Microsoft: Coding For Kids Isn’t Reserved For Child Prodigies

Microsoft: Coding For Kids Isn’t Reserved For Child Prodigies

It’s Computer Science Education Week and events are running across the world to encourage children to learn how to code. While there have been efforts locally to push for coding to be part of the school curriculum, there’s still a notion that it’s a hard skill to pick up and only the exceptionally bright kids will be able to learn it. That’s not the case, according to Microsoft’s citizenship manager Anna Howarth.

Children playing Minecraft picture from Getty Images

Microsoft is holding Hour of Code sessions at its flagship store in Sydney as part of Computer Science Education Week. Howarth said that there’s still a lot of work to do in terms of breaking down the stereotypes around coding and demystifying some of the notions that are attached to it.

“We have to make kids understand that coding is not just for geniuses – everybody can learn how to code,” she told Lifehacker Australia. “We’ve started look at ways to make coding fun so we started looking at involving kids through game development.”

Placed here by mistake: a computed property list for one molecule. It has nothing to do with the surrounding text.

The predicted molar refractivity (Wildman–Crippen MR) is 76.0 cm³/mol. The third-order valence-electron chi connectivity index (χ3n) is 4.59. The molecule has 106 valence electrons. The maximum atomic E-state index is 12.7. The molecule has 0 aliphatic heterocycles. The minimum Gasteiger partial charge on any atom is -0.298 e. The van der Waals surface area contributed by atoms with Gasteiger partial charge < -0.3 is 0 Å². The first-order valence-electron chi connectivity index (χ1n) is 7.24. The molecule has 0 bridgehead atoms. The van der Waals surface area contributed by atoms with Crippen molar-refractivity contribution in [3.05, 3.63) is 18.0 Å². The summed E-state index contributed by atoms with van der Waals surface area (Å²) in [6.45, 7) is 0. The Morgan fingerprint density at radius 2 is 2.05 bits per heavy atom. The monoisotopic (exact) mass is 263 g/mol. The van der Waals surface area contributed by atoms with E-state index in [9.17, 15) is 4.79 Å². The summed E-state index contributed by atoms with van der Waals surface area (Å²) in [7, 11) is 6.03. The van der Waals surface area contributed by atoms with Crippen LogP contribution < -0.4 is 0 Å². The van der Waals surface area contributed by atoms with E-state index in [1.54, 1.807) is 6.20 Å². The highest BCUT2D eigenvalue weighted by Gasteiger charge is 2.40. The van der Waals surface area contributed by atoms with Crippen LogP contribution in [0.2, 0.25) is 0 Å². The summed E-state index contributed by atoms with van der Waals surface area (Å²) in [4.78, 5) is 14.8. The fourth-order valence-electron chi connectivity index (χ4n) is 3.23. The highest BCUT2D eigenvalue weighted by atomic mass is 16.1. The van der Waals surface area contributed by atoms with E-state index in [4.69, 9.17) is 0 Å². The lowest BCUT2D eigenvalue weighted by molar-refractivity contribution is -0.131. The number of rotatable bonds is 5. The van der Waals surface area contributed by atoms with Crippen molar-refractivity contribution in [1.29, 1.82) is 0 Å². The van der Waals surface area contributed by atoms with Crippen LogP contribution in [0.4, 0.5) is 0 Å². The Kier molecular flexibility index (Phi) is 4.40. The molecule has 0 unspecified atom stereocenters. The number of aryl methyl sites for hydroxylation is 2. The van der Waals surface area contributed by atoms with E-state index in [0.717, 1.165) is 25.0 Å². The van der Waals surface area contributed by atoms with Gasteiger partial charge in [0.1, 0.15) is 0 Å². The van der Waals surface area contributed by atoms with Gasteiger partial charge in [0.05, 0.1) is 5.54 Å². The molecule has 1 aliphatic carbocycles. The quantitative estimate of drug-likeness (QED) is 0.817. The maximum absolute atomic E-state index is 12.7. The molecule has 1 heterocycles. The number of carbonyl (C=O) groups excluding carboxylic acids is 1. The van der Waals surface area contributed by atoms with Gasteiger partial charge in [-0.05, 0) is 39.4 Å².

Part of the Hour of Code sessions involve teaching coding to children through Minecraft, where participants are guided by a series of tutorials on how to create a minigame.

“They’re not playing the game, they’re actually programming in it, learning computational skills on the Minecraft platform,” Howarth said. “It has been really well received by the kids and it’s a great way to get young people started.”

There is a general misconception that knowing how to code will lead to untold wealth as the consumer and business apps markets continue to grow. But there really is no guarantee that people will be able to find success in the technology industry. However, Howarth stressed that coding and computational skills will be valuable across multiple industries, which provides young people with a better chance of gaining employment later in life.

“Coding is a foundational skill for young people in the 21st century,” she said. “It opens up important opportunities for now and into the future.”